Last weekend, I said a few words about a recent dinner at one of my all time favorite restaurants: Candle 79. As much as I love returning to and writing about old favorites, though, it’s even more thrilling to review new vegan dining spots. In the last few weeks, I’ve had occasion to try a couple of new vegan or vegan friendly restaurants. I wish I could say that the meals were universally good: they weren’t, but that doesn’t mean it wasn’t an adventure to experience them.
Let’s start on a positive note. Two weeks ago, M and I were searching for vegan friendly dining spots in Long Island. Hopeless Manhattanite that I am, I barely know Brooklyn dining, let alone where to eat in Bay Shore. Thanks to the genius that is Yelp, however, I quickly found Tula Kitchen–a very well reviewed, very vegan friendly restaurant with an eclectic, cozy vibe. If you’re wondering what “Tula” means, so was I. Here’s the owner, Jacqueline Sharlup’s, explanation:
“Each and every one of us has our own personal goals in life that we strivetowards everyday. The most important things in my life have always been family, friends, love, laughter, health & belief in ones cause. The key to maintaining all of that is through “balance”. When i discovered the word “Tula” which is the sanskrit meaning for balance, I knew in my heart that it was the perfect name. To be surrounded by delicious, nutritious food, good company & enjoy oneself implicitly is to be at tula. We thank you for allowing Tula to be part of your balance.”
What a nice philosophy! And I think that the idea of balance is omnipresent in the Tula dining experience. The atmosphere is playful, but not silly; the lighting is dim, but not dark; the menu is extensive, but not overwhelming; the food is healthy, but not austere. Most of all, the menu–which you can peek at online–caters to healthy eaters of all varieties, including omnis and vegans.
In my heart of hearts, I’d like for every restaurant menu in the world be 100% animal free. But I’m also a realist, and I know that change is most likely to happen through generous exchanges between vegans and omnis. I love and support vegan eateries, and, if the task of choosing a restaurant falls to me, I will always choose to give my money to an exclusively vegan dining establishment. But I realize that segregating the fine dining world into vegan and non-vegan restaurants can compound the idea that veganism is exotic and “fringe.” We need more restaurants that offer tasty and expertly made vegan and non-vegan entrees side by side. Vegans and omnivores won’t have to compromise when they dine out together, and–more importantly–omnivores might be tempted to rethink the assumption that a proper meal involves an animal protein. Restaurants like Tula are blazing the trail of restaurant dining that’s equally vegan and omni friendly. And I hope that, when vegans bring omnis to Tula, the omnis might be tempted to try some of the vegan fare there in lieu of fish or poultry.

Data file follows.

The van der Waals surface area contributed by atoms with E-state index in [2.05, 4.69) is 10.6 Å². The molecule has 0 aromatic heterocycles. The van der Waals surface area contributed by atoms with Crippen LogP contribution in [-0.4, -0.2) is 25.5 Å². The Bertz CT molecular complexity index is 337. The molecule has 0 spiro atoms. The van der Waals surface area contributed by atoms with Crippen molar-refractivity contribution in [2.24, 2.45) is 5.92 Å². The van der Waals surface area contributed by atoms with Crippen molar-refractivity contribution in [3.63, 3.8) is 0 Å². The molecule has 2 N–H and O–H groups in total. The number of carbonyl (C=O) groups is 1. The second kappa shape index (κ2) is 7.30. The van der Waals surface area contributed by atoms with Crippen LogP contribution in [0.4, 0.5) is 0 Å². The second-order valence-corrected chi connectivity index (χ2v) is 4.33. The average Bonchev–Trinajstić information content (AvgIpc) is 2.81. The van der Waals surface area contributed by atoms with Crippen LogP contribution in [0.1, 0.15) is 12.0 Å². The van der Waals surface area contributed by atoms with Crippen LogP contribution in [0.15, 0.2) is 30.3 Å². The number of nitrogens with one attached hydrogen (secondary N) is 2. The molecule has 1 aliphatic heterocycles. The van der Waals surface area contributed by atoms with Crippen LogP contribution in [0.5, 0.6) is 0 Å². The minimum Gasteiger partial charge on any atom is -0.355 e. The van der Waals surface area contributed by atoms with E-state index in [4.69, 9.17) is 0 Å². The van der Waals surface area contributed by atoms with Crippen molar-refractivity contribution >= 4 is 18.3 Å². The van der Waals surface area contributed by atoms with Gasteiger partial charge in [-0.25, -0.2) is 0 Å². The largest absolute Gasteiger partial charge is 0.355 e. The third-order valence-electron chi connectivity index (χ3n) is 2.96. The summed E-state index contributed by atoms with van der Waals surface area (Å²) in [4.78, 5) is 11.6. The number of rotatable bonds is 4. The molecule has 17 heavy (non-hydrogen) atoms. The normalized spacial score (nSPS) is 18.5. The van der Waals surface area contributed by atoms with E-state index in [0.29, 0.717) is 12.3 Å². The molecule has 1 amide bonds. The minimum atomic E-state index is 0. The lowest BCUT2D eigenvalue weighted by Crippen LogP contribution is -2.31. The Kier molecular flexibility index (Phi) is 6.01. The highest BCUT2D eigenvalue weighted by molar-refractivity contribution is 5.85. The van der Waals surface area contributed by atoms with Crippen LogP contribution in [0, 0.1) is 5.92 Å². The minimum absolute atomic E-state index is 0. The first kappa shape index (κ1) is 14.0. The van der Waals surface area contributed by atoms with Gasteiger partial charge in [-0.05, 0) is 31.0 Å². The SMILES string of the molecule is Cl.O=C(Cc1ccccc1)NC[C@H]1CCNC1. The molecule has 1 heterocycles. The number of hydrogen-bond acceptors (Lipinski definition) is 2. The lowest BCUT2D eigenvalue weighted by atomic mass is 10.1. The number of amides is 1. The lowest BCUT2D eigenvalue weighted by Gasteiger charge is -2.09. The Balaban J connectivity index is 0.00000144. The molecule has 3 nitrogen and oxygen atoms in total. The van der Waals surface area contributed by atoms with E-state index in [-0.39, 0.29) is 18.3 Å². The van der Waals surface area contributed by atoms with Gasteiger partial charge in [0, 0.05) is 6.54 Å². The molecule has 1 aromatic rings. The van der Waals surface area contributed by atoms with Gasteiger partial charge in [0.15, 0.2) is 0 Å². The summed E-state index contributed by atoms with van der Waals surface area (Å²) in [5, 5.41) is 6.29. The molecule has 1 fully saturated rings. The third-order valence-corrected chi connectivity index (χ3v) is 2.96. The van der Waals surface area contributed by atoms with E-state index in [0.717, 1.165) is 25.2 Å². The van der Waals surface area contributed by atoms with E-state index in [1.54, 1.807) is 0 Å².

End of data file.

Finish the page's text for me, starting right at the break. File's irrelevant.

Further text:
After examining the generous menu for a few moments, M and I were ready to order. He started with a small salad with roasted beets, cherry tomatoes, and glazed walnuts, which was very tasty and not too stingy a portion. (Sorry about the iPhone photography, guys! I’m terrible at bringing my camera out and about with me.)
I was going to get a hummus appetizer, until I realized that the owners of Tula have made the genius choice to serve warm pita bread and chickpea salad in place of a normal breadbasket. Free! Free!
Genius idea. All restaurants should do this. Tula charges for a second helping of bread, but in truth, if I always had the option of bread this good on the table, I’d order seconds every time. Yum.
For my main course, I got something predictable: roasted vegetable salad with broccoli, eggplant, summer squashes, red onion & roasted garlic, topped with fresh lemon (there’s feta in the original salad, which of course I had them hold). It was truly as close to perfect as any salad I didn’t make myself can be: tasty, well seasoned, colorful, and HUGE.
Bless you, Tula, for understanding the concept of generous portion sizes. This hungry vegan lady thanks you:
M took a different route, and ordered the tempeh reuben. I’ll admit, I’ve never had either a normal or a vegan reuben, but I had a bite of his sandwich, and it was stellar. I’m partial to anything with tempeh, it’s true, but this was special:
We also agreed that this was by far the best vegan coleslaw we’d ever had; not sure how they made it, precisely (my guess is vegannaise + apple cider vinegar), but it was just like the conventional dish.